Industrialisation and de-industrialisation: England divides
AbstractNational averages conceal powerful interactions underlying English economic development in the seventeenth and eighteenth centuries. The simplest operational divisions are north, south and London. Initially industry and business culture predominated in the south but this culture was seduced by the gentry lifestyle and entrepreneurship redirected towards producing food and transporting it to London. The twin attractions of landed society and the London food market caused manufacturing to atrophy: the south deindustrialised. In the north a business culture expanded, capital having come into the hands of small farmers in Lancashire and Cheshire during the sixteenth-century rise in food prices. Entrepreneurship and skills were also fostered by religious independence, accompanied by only limited conspicuous consumption. Four main industries developed: metal working (especially clock- and watchmaking), cheese making, salt production and cotton manufacturing. But the mechanisation of cotton lagged because it was unacceptable to throw large numbers of hand spinners out of work. The technical challenge was minor compared with clock- and watchmaking, from which skills were borrowed by cotton manufacturers once demand began to expand fast.
Download InfoIf you experience problems downloading a file, check if you have the proper application to view it first. In case of further problems read the IDEAS help page. Note that these files are not on the IDEAS site. Please be patient as the files may be large.
Bibliographic InfoPaper provided by University Library of Munich, Germany in its series MPRA Paper with number 29247.
Date of creation: 21 Jan 2011
Date of revision:
industrialisation; de-industrialisation; industrial revolution; regional change; business culture; agriculture; landed estates; clock- and watchmaking; cotton mechanisation; comparative advantage; regional economies; regional specialisation; elite settlement; transport improvements; mechanisation; property rights; Quakers;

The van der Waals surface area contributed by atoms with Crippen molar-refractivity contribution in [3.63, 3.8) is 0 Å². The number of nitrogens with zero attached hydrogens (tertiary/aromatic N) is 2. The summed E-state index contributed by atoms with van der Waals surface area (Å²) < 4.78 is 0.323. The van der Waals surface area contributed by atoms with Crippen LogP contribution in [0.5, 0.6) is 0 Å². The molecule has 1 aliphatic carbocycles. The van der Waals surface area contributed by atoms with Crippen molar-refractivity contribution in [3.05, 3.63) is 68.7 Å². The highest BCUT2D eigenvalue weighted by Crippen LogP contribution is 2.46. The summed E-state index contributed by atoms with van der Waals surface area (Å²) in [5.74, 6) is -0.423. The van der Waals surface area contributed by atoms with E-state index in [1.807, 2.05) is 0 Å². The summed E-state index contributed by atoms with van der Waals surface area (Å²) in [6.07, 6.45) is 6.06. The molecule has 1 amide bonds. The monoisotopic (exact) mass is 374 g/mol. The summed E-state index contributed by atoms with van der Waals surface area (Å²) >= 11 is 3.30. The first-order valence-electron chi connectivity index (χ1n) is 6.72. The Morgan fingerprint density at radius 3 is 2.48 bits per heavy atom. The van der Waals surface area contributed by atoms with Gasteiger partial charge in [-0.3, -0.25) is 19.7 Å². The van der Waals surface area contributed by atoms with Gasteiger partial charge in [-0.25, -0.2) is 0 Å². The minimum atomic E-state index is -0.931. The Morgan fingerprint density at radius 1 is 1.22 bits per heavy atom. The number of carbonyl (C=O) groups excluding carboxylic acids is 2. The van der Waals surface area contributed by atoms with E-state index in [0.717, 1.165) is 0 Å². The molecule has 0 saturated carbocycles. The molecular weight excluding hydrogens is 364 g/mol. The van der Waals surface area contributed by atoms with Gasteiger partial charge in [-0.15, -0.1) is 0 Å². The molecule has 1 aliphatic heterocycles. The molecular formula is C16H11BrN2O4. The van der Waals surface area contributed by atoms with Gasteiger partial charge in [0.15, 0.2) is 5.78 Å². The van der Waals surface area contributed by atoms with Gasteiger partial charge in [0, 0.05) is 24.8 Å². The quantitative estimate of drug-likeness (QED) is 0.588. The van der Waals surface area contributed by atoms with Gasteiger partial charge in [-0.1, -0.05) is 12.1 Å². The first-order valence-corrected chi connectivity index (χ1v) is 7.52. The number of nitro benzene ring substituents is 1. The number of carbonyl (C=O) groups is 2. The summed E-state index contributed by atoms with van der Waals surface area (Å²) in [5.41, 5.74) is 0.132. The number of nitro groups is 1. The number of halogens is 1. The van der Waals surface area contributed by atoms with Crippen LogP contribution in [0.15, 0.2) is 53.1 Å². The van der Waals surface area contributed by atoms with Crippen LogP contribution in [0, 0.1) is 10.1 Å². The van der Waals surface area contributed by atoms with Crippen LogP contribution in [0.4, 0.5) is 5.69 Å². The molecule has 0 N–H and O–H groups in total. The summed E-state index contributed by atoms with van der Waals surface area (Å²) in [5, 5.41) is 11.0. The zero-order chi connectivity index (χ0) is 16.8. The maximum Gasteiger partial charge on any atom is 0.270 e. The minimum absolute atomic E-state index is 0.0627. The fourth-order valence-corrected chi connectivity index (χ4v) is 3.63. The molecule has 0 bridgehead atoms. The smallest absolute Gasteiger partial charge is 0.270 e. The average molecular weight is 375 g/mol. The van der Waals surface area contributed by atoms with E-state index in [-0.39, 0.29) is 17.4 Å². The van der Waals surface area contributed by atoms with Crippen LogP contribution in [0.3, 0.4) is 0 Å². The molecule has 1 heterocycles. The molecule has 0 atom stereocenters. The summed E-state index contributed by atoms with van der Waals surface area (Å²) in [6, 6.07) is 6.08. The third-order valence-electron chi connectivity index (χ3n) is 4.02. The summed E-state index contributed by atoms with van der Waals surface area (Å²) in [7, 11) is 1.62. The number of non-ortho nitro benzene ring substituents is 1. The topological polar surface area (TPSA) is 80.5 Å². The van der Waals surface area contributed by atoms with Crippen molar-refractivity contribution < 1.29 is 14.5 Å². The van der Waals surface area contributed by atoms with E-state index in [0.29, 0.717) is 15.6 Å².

Find related papers by JEL classification:
- N13 - Economic History - - Macroeconomics and Monetary Economics; Industrial Structure; Growth; Fluctuations - - - Europe: Pre-1913
This paper has been announced in the following NEP Reports:
- NEP-AGR-2011-03-12 (Agricultural Economics)
- NEP-ALL-2011-03-12 (All new papers)
- NEP-HIS-2011-03-12 (Business, Economic & Financial History)
You can help add them by filling out this form.
reading list or among the top items on IDEAS.Access and download statistics
For technical questions regarding this item, or to correct its authors, title, abstract, bibliographic or download information, contact: (Ekkehart Schlicht).
If you have authored this item and are not yet registered with RePEc, we encourage you to do it here. This allows to link your profile to this item. It also allows you to accept potential citations to this item that we are uncertain about.
If references are entirely missing, you can add them using this form.
If the full references list an item that is present in RePEc, but the system did not link to it, you can help with this form.
If you know of missing items citing this one, you can help us creating those links by adding the relevant references in the same way as above, for each refering item. If you are a registered author of this item, you may also want to check the "citations" tab in your profile, as there may be some citations waiting for confirmation.
Please note that corrections may take a couple of weeks to filter through the various RePEc services.